18 thoughts on “The Crown: The Queen’s Wedding Dress

  1. I wonder if the originals, especially the bridesmaid’s dresses (because tulle is often starched) have also yellowed over time? If that is the case, then it would be more accurate to have brighter shades on the show, as the clothing should be “new” in the wedding scene.

    1. That’s what I was thinking as well–I know my own mother’s wedding gown and veil definitely yellowed with age, as most whites will do to some extent, unless they’re stored very carefully. (IIRC, don’t they sometimes suggest storing white fabrics in blue tissue paper? I could swear I remember reading that in an old book of housekeeping hints from the 1920s.)

      1. It’s possible that the silk has discolored, though the original descriptions describe it as an “ivory silk”, which in my mind is definitely warmer than the white used in the episode.

        There’s been a few sources that mention that the original gown was made from inferior silk and that the dress is in “appalling condition”, as the silk has stretched and shattered under the strain of the tin weights in the skirt. You can see in the close-up of the embroidery that the ground fabric is in pretty bad shape.

      1. I’m not sure if my Samsung is Netflix ready. Will check into it.

        And the wedding gown is close to the real one. 95% close. But I believe that the real one was a cream colour.

  2. Wait until Episode 9. It stomped all over my poor little heart. Great series, but that one episode, in its exploration of age, decay, loss, and psychological understanding hit me right between the eyes.

    The costumes are… gorgeous, but also frustrating in a sense; I can’t help but think they don’t ‘fit’ Vanessa Curby that well in her scenes as Margaret (especially the off-shoulder gowns). But overall the series is extravagantly gorgeous.

  3. I’ve never seen this dress up close before. Only black and white pics from a distance. The embroidery is absolutely beautiful! My only complaint IS John Lithgow as Churchill. I’m a Churchill buff, I read and watch everything about him. I don’t know if it’s because I’ve seen so many actors do a superior job or what, but he wasn’t Churchill for me.

  4. Oh my gosh, I’m LOVING The Crown! I watched all the episodes over a day, and entranced! I’d love to see more about the costumes, which I thought were incredible.

  5. Now I want to know more about how her rationed wedding materials were chosen.

    Incidentally, in my book on 1940s fashion has a picture of a British wedding dress with an ankle length skirt and a blurb stating that the bride was able to use so much material by saving lots of money and buying off-ration lace. The luxury tax for lace and other off-ration things like hats was pretty high if I remember correctly.

  6. I love the line of the original dress, and the way the skirts fall. Very elegant. Also, assuming that the mannequin upon which it hangs is based on the queen’s actual measurements, young Queen Elizabeth had an amazing figure!

    1. She did have an amazing figure. Its often overlooked, because her personal style is so restrained, practical and correct, but “in her day” Elizabeth was quite a hottie.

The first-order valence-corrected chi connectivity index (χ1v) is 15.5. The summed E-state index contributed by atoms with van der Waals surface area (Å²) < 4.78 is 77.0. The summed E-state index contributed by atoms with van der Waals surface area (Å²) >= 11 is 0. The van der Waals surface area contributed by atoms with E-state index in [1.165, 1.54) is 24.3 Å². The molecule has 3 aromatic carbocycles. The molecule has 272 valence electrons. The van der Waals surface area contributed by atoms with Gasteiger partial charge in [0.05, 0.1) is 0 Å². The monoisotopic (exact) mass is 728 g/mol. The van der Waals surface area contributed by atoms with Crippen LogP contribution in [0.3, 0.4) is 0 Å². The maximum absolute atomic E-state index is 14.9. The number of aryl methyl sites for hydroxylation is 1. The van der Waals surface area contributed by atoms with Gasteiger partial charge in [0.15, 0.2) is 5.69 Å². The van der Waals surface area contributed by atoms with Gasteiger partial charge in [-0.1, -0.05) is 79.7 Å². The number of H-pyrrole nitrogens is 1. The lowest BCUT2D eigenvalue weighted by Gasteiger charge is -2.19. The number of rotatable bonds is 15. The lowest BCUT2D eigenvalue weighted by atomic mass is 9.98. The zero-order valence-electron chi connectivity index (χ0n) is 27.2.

7. Just a little FYI about the Queen’s original gown here. Not only did Queen Elizabeth have to use her own rations but the people across the UK also contributed their personal fabric rations to the gown so that she could have as must cloth as needed but she was not allowed to use the additional rations and sent each of the people who contributed a personal thank you letter. The cloth is as inferior as it is because the silk and satin industries were taken over by the government to produce surgical silks, parachutes, and other industrial silks. As such silkworms were imported from China and weaved in England instead of acquiring the cloth from Japan or Italy.
    What I adore is that you see that the royals are wearing a standard uniform of sensible suits and dresses instead of more flamboyant clothing even after the rationing ended to set a good example for the populous. Queen Elizabeth especially would only wearing British designers and British made goods in contrast to Princess Margret who after rationing ended embraced her love of French fashion especially Dior’s new look.

  8. Guess what, I found the episodes on YouTube and have been watching. I’ve seen the first three episodes and I’m hooked.
    I agree with everyone that the costumes are great. The wedding gown looks and feels correct. I seem to remember reading that rationing was suspended for the wedding in order for the Princess to have a wedding cake which would permit every guest to have a piece.
    Cannot wait to see the coronation gown.

  9. You’re correct – they didn’t make mention of the rationing coupons related to the wedding dress, which I think was a missed opportunity to put the time period (post WW2 austerity) into perspective while also highlighting that the royal family didn’t consider themselves above. Another reason Wallis was never going to fit in. There was a fashion exhibit a while back at the MFA in Boston and I don’t recall if the actual wedding dress was there, but there was a section on the royal wedding and it went into how Elizabeth used her ration coupons and donations to gather the materials. It was quite a memorable thing.

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